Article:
Many thanks to Dr Cassidy and the ACW!
On Sunday May 7, a number of St. John’s parishioners walked for the Valley Hospice fundraiser. After registering at the Lion’s Centre in Kentville, we donned pink t-shirts, partook in hot dogs and heard about the hopes and dreams of this wonderful organization. A small yoga session was held to warm up muscles and to guide us into remembering those we have lost.
A good sized crowd headed off to walk either 3 or 5 km through the beauty of Miner’s Marsh. Upon completion of the walk, the sponsor, East Coast Refrigeration and Air Conditioning gave the grateful participants ice cream sandwiches.
Participating in this walk was a joy. St. John’s significant contribution has been well received!
Your Parish Council gathered together for a full day retreat on Friday May 5 at Manning Memorial Chapel on the campus of Acadia University. The day was facilitated by Susan Barthos, an expert in change management & corporate conflict resolution, and no stranger to St. John’s!
Council members shared deeply personal and heart-warming stories demonstrating the essence of St John’s. We looked at a recently published article on eight trends that are affecting churches in 2023, and discussed how St John’s aligns with them. Then we looked at ourselves, to determine our own strengths on your leadership team. And finally, we looked at the stresses that are been faced by St. John’s today, and what we may look like in the months and years to come. There is a lot of optimism and excitement on your Parish Council, and together we will chart a path forward to allow St John’s to continue to thrive locally and in the wider world.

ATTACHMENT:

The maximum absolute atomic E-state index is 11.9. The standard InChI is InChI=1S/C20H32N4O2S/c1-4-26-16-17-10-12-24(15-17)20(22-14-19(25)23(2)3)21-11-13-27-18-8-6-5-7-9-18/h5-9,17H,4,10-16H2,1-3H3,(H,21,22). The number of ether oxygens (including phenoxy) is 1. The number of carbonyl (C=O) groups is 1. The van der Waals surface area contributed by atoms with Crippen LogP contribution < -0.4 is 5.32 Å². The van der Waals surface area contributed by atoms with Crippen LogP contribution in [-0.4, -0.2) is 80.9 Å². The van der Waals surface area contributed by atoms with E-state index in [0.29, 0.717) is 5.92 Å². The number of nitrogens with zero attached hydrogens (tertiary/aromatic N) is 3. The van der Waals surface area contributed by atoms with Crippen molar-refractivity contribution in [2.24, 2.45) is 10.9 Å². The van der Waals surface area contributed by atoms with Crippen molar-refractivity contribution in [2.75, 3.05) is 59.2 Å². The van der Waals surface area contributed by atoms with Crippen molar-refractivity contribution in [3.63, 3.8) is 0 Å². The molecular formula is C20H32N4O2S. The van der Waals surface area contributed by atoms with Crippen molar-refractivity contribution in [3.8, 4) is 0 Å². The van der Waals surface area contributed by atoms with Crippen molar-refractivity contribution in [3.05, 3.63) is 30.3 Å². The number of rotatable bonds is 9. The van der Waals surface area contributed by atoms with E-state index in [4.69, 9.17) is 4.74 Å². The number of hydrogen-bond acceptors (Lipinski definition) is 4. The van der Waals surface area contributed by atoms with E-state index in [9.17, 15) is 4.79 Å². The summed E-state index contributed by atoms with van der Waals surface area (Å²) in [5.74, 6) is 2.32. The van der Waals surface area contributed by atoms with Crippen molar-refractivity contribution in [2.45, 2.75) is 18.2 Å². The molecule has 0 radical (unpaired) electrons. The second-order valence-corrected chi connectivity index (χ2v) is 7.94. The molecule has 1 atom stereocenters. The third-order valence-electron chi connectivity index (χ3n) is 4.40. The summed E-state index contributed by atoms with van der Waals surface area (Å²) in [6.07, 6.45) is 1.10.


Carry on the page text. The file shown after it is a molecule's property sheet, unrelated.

On April 27 – 29, the Rector, along with Karen Padovani and Cameron & MaryEllen Finlay, attended the Vital Church Maritimes conference held in Truro. This annual conference had the theme of “Setting Sail” this year, noting that in 2023, Anglican churches in the Diocese were finally able to look forward into the future now that COVID was abating and full services, liturgical and otherwise, were resuming. The keynote speaker was the Rev Dr Dawn Davis, originally of Dartmouth and now of the Diocese of Huron in southwestern Ontario. We also had the pleasure of hearing from Stephen Doucet Campbell, a practicing psychologist who has recently relocated to Halifax, to speak on mental health issues at both a personal and community level arising from the pandemic. Shawn Branch, of our neighbouring Diocese of Fredericton was also a featured speaker, talking about the way the church is or is not impacting younger generations. We benefitted from having both Bishop Sandra and Bishop Ron participating, with Bishop Ron exploring his side line of emcee and comedian, decked out in foul weather gear!
Participants learned about Spiritual Growth, various forms of prayer, and the need to equip ourselves for the new journeys arising out of the COVID-era period. Change has been thrust upon us by the pandemic. We must choose to embrace the change and thrive. ‘Church’ as we knew it has been irrevocably changed forever, and we embark on a new journey with God and God’s people.
Holy Week at St John’s was marked with five in-person services. The observation of the Passion of Our Lord started on April 2 with a morning service marking both Palm Sunday and Passion Sunday. Starting with a procession of palms throughout the church involving the entire congregation, we then moved into a reading of the Passion using three readers. The choir offered three anthems appropriate for the day as we moved from exaltation to crucifixion.
A Service for Holy Saturday was offered online. Originally recorded in 2020, this service was devised by the Rev. Sandra Fyfe (now Bishop Sandra) and recorded remotely by various parishioners. Originally offered as audio only on SoundCloud, this was re-issued on YouTube to complete the Holy Week service offerings.